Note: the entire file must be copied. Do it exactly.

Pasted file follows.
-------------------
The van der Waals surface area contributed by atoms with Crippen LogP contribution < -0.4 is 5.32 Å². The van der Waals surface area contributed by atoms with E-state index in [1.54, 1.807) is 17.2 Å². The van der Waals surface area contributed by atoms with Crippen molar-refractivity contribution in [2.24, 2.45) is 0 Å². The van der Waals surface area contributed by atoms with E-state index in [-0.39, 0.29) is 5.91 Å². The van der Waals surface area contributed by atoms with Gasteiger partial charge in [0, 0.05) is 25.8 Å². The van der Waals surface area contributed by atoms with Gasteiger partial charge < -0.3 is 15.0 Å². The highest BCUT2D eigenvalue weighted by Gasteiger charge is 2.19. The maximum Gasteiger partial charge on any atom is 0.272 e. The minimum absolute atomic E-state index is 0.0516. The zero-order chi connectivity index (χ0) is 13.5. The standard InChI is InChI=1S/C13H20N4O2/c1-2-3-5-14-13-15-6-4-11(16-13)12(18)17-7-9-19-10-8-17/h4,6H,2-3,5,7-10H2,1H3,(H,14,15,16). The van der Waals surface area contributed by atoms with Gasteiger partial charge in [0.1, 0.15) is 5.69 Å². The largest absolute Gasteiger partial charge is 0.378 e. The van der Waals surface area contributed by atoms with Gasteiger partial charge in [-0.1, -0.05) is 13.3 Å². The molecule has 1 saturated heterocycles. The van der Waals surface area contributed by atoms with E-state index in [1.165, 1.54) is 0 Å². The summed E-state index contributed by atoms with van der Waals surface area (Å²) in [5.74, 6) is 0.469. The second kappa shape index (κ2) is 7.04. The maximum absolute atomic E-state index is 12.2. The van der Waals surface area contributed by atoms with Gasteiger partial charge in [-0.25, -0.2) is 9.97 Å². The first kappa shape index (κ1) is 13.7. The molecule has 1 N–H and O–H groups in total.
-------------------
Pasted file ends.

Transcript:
The van der Waals surface area contributed by atoms with Crippen LogP contribution < -0.4 is 5.32 Å². The van der Waals surface area contributed by atoms with E-state index in [1.54, 1.807) is 17.2 Å². The van der Waals surface area contributed by atoms with Crippen molar-refractivity contribution in [2.24, 2.45) is 0 Å². The van der Waals surface area contributed by atoms with E-state index in [-0.39, 0.29) is 5.91 Å². The van der Waals surface area contributed by atoms with Gasteiger partial charge in [0, 0.05) is 25.8 Å². The van der Waals surface area contributed by atoms with Gasteiger partial charge < -0.3 is 15.0 Å². The highest BCUT2D eigenvalue weighted by Gasteiger charge is 2.19. The maximum Gasteiger partial charge on any atom is 0.272 e. The minimum absolute atomic E-state index is 0.0516. The zero-order chi connectivity index (χ0) is 13.5. The standard InChI is InChI=1S/C13H20N4O2/c1-2-3-5-14-13-15-6-4-11(16-13)12(18)17-7-9-19-10-8-17/h4,6H,2-3,5,7-10H2,1H3,(H,14,15,16). The van der Waals surface area contributed by atoms with Gasteiger partial charge in [0.1, 0.15) is 5.69 Å². The largest absolute Gasteiger partial charge is 0.378 e. The van der Waals surface area contributed by atoms with Gasteiger partial charge in [-0.1, -0.05) is 13.3 Å². The molecule has 1 saturated heterocycles. The van der Waals surface area contributed by atoms with E-state index in [1.165, 1.54) is 0 Å². The summed E-state index contributed by atoms with van der Waals surface area (Å²) in [5.74, 6) is 0.469. The second kappa shape index (κ2) is 7.04. The maximum absolute atomic E-state index is 12.2. The van der Waals surface area contributed by atoms with Gasteiger partial charge in [-0.25, -0.2) is 9.97 Å². The first kappa shape index (κ1) is 13.7. The molecule has 1 N–H and O–H groups in total.